Copper and iron were also to be had from the Makalanga. This iron was regarded as of superior quality, so much so that a quantity was once sent to India to make firelocks of it. Though the smelting furnaces were of the crudest description, this metal was obtainable in greatest abundance, just as it is today among the Bapedi far south.

About the middle of the sixteenth century, the Kalanga tribe had split into four sections, independent of each other. The way in which the Tjikanga section, occupying the district of Manika, broke asunder from the main body has been related. A further separation took place in the following manner: Two sons of the paramount chief during their father's lifetime were entrusted with the government of clans, and upon his death refused to acknowledge as their superior their half brother who claimed to be the great heir, but about whose legitimate right there must have been some uncertainty, or otherwise he must have been a weakling.

One of the seceders, Sedanda by name, governed the clan living on the coast between the Sabi and Sofala, and the other, named Ketive, was head of the clan living along the Sofala and occupying territory as far north as the Tendankulu River [Phungwe River, runs through the middle of Mozambique]. The great heir retained the title of Monomotapa and the government of the remainder of the Kalanga people, but the sections here named were forever lost to him and his successors. Thereafter war was frequent between the newly formed tribes…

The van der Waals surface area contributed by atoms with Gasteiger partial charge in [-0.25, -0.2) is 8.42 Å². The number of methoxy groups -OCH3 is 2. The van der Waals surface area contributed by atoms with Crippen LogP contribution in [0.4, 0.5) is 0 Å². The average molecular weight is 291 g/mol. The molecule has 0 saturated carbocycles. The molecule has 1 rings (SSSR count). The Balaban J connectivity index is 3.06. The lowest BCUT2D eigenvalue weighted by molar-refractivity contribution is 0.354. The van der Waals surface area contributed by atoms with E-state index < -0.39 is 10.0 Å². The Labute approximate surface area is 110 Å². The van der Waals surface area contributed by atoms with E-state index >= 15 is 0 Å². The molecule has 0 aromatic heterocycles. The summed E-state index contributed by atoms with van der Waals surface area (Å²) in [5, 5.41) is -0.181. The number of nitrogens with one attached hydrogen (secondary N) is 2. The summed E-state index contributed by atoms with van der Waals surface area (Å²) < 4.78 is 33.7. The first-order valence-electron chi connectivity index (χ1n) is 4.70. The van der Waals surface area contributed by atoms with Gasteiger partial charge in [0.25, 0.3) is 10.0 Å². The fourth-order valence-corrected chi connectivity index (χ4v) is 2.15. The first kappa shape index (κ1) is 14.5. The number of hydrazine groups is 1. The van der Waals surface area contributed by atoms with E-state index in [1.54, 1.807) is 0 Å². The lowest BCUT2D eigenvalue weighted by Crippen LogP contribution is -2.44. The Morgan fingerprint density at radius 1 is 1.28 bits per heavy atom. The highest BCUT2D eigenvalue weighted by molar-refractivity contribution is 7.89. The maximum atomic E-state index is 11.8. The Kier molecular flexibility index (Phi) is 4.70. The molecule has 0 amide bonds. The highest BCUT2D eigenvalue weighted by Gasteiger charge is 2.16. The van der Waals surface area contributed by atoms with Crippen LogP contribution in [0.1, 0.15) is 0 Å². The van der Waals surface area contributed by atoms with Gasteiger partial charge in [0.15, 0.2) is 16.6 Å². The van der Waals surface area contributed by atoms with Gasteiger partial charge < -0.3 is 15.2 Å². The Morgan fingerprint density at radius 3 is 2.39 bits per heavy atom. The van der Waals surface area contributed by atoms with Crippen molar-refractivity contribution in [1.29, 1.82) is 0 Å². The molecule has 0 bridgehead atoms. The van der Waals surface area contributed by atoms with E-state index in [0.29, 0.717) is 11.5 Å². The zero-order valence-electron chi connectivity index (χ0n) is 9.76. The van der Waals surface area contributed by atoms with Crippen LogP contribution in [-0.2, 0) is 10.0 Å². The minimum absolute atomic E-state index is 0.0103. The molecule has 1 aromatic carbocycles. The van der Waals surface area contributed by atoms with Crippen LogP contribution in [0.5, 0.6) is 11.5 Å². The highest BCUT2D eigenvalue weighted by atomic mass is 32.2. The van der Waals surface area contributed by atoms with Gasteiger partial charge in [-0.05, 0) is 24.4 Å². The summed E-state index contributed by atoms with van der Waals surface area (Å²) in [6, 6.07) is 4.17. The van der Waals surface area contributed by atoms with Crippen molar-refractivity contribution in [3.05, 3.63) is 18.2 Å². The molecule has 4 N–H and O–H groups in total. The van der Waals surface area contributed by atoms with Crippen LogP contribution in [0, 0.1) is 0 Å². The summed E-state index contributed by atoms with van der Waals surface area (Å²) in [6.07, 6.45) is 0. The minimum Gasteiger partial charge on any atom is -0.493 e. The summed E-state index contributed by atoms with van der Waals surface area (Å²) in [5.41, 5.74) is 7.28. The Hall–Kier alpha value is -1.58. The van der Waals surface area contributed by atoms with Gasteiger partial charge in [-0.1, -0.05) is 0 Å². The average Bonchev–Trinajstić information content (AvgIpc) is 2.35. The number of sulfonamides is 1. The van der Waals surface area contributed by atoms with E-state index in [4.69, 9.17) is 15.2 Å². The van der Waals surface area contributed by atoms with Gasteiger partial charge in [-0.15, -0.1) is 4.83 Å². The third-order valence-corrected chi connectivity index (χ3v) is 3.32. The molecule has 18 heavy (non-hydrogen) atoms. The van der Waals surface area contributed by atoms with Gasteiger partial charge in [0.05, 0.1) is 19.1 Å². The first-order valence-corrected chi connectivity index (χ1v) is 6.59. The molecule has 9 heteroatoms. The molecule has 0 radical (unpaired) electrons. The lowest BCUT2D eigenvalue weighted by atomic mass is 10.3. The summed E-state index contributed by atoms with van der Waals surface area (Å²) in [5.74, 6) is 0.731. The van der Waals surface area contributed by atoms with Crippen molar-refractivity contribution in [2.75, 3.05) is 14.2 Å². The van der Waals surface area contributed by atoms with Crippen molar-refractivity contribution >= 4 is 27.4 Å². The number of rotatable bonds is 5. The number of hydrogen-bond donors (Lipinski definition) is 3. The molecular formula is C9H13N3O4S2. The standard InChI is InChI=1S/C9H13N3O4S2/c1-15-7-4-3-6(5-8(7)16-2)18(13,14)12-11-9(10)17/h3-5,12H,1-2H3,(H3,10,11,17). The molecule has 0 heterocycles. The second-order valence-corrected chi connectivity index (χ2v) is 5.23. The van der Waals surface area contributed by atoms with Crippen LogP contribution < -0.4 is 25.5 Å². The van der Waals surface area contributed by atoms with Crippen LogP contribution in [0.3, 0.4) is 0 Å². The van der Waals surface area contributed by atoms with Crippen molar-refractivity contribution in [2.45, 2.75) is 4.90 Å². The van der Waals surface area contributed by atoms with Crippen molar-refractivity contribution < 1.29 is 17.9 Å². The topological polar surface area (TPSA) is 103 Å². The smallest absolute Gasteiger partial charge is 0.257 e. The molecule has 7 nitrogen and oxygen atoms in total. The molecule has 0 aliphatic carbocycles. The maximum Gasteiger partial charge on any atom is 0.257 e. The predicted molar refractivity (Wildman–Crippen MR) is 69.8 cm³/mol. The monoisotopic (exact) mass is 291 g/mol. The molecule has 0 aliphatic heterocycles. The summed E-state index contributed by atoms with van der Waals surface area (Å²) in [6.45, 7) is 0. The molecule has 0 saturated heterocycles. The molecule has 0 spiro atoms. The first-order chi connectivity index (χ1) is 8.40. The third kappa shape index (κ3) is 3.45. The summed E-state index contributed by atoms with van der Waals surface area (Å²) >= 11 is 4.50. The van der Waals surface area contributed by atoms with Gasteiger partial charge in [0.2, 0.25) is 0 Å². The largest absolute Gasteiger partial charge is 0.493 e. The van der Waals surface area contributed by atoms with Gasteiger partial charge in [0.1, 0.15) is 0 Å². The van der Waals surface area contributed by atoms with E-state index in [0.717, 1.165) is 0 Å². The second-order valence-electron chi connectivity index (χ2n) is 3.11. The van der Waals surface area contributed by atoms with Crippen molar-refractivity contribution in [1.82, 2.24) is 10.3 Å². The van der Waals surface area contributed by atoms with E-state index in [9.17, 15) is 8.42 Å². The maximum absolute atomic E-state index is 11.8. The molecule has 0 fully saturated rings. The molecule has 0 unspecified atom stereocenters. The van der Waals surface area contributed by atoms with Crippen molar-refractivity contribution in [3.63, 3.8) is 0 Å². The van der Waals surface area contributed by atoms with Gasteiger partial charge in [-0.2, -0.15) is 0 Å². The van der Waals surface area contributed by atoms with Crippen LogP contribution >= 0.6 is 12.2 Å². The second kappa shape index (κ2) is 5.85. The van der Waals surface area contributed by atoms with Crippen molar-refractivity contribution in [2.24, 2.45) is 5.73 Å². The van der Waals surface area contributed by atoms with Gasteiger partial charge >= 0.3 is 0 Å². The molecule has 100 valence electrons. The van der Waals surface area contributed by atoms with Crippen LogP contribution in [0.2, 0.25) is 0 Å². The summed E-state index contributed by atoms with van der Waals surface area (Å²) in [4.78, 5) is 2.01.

On the 18th of September 1560, the Jesuit missionary, Father Goncalo da Silveira left Mozambique for the Kalanga country, and upon arrival there he was well received. Relations between Monomotapa and Father Silveira later deteriorated, and ended in the missionary and his entourage strangled to death on 16th of March 1561. The missionary's body was cast into a river.

Tete, in Mozambique, was the station from which the inland trade was carried on. From it goods were conveyed by native carriers to three places in Kalanga territory, namely Masapa, Luanze, and Bukoto, at each of which a Portuguese resided, who had charge of the local barter. Masapa was on the river Mansovo - now - Mazoe, about one hundred and fifty miles by road from Tete. Luanze was one hundred and five miles almost due south of Tete, between two little rivers which united below it and then flowed into the Mansovo.